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Tag Archives: Margie Lawson

Friday Favorites – Love, Laughter and Writing

I found so many great blog posts this week via Twitter, I don’t know how I found time to write. I found myself laughing a good deal this week, which was much needed since I chaperoned two separate field trips on back-to-back days.

Love–

Moriah Densley has a post on the modern gentleman. I’ve never thought much about it, but there is something to be said for a man who acts with manners. Some of the things she mentions, I don’t take notice of, but the sight of a big, strong man holding a baby? Totally hot.

Over on 400 days ’til 40, there’s an awesome post on love vs. lust. Part of what I love about being a romance author is the rush of new love. By the end of the story, readers have to believe that the characters will survive together beyond the newness of lust. The post points out that it’s in times of hardship that a relationship is tested. Excellent points.

Writing–

Kat Latham has an interview with one of my favorite authors, Louisa Edwards. I love Louisa’s books. I haven’t yet read her current book because when I met Louisa at RT last month, she said it was a cry book. Although I really want to read it, I need to be in the mood for crying.

Merry Farmer has a post on how difficult it is to come up with a good title. As much as we’re all told not to judge a book by its cover, the title is our first impression of a book. I, too, suck at titles. When I’m working on a WIP, the file is saved under the heroine’s name. The book that Kensington will be publishing later this year went through 3 titles with me, and then my editor said it would change again. I was totally okay with that because as I said, I suck at titles. We finally did come up with a new title. I’m excited to say my debut release will be called MORE THAN THIS.

400 days ’til 40 also had a post this week on ebooks. I’m a pretty new convert to ebooks. I bought a Kindle last summer and began reading ebooks because I saw a huge market there and so many books sounded interesting and I wanted to read them. Now, of course, being an ebook author, I’m even more invested.

Jenny Hansen had Margie Lawson do another guest post, this time on using humor in your writing. Really, you can’t go wrong with a post on Margie. Every time I take a class with her, or read a post, I learn something new.

Laughter –

On feeling old. Over on Buzzfeed, there’s a list of 48 things that will make you feel old. Admittedly, most of the items did make me feel old.

Then, on Limecello’s blog, Carolyn Crane wrote about pop culture references and why so many of them won’t work. (They’re too old)

And finally, this brief article about Will Smith’s visit to the White House, made me smile. Will’s son Jaden really wanted to ask Obama about the existence of aliens. Will told him absolutely not. Jaden’s response? How much trouble will I get in for asking? That’s the kind of response I’d get from my kids. They’re all about weighing weather the crime is worth the punishment.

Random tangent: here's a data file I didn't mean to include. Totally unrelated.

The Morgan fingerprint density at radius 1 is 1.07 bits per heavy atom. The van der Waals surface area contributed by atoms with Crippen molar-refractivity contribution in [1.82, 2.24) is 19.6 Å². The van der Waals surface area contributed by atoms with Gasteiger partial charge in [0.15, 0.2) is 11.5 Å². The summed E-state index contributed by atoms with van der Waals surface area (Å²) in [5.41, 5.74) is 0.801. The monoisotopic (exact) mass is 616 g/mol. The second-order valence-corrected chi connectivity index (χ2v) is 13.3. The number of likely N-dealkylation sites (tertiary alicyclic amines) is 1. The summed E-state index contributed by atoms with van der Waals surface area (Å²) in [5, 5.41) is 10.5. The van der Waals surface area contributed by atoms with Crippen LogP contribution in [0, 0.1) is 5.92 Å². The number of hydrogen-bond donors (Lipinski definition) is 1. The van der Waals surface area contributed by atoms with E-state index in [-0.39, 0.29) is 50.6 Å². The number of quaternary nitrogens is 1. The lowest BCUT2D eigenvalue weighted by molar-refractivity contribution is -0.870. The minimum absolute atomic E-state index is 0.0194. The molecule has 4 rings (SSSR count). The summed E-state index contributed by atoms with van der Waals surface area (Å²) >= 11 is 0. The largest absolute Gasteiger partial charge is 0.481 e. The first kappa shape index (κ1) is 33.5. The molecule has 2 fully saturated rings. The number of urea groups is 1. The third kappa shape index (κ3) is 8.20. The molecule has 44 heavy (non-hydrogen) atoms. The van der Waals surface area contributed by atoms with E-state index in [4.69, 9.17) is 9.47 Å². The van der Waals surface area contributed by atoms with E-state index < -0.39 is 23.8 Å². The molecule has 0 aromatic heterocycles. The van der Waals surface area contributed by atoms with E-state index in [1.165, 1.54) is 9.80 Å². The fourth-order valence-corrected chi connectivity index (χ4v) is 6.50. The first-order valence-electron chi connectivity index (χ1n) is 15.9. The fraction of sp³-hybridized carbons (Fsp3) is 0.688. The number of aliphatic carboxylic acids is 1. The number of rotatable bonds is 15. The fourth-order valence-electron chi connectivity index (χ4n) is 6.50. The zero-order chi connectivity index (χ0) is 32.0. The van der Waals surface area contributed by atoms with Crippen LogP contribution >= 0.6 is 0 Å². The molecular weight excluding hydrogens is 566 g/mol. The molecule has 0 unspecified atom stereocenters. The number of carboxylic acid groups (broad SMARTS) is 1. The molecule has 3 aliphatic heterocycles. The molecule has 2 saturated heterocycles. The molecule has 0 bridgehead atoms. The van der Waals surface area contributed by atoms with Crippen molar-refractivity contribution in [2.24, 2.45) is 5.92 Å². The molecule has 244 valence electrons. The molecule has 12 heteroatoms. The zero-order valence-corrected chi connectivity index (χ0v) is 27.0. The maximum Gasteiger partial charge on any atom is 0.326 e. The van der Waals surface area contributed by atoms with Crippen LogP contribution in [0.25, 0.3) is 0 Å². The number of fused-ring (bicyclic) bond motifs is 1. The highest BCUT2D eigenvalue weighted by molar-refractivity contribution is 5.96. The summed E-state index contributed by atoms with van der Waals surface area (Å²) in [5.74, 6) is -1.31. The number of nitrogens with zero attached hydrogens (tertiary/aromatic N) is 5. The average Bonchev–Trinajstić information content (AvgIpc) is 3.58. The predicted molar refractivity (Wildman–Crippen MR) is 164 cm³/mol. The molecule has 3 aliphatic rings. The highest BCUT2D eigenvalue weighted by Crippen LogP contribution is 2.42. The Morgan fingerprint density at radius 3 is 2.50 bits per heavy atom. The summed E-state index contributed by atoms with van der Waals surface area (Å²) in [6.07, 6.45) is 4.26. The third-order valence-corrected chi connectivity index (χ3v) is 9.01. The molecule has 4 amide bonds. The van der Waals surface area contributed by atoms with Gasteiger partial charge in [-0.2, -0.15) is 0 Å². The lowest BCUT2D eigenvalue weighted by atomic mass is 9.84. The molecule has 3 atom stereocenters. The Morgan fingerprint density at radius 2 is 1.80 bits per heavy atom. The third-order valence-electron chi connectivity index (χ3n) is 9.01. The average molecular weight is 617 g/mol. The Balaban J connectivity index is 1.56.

Do you read ebooks? Or do you still only hold paper? What would make you switch?

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Friday Favorites – Yoda, Ferris, & Writing

After more than a week of fabulous warmer than normal weather here in Chicago, it’s a rainy, miserable day. But, I do have some great posts for you to click through:

Fun Stuff:

taken from Google images

Marcy Kennedy writes about how Yoda was wrong. Now, I’ve mentioned before how Yoda is huge at our house, so my gut wanted to scream, “Never!” but then I read the post. Marcy is referring to Yoda’s famous quote, “Do or do not. There is no try.” This is something I’ve often quoted to my children (and they have of course spit back at me). Marcy points out that trying isn’t always enough. While she has very valid points, I think I’ll stick to the spirit of what Yoda teaches because I believe perseverance can take you pretty far.

It’s March madness all over this time of year, and it’s not all about basketball. Dabwaha is run by Dear Author and Smart Bitches an is all about books. March Movie Madness (MMM) is all about pitting movies heroes against one another.

Renee Schuls-Jacobson makes a plea for Ferris Bueller. Not only do I love this movie and Ferris, but I even have it in my book that’s coming out later this year. Even if you’re not voting, check out all the reasons she loves Ferris.

Photomontage to Ferris Bueller's Day Off (Photo credit: Wikipedia)

Tiffany White has a great round-up of midseason replacement shows. Check them out.

The Romance Man has a ton of fun with his post Chicks with Dicks (no, not that kind). He’s talking about why girls fall for guys who treat them like shit. The post is great, but you also have to read the comments. You’ll have plenty of laughs. As a girl who fell for many assholes, I can’t explain it. It’s not that I didn’t date any nice guys; there were a few. One guy I broke up with because he was so nice. What did I know? I was 16. I still know this guy and I also know that I wasn’t ready for him at 16. If I had met him when I was 30 and looking to settle down, I totally would’ve snapped him up.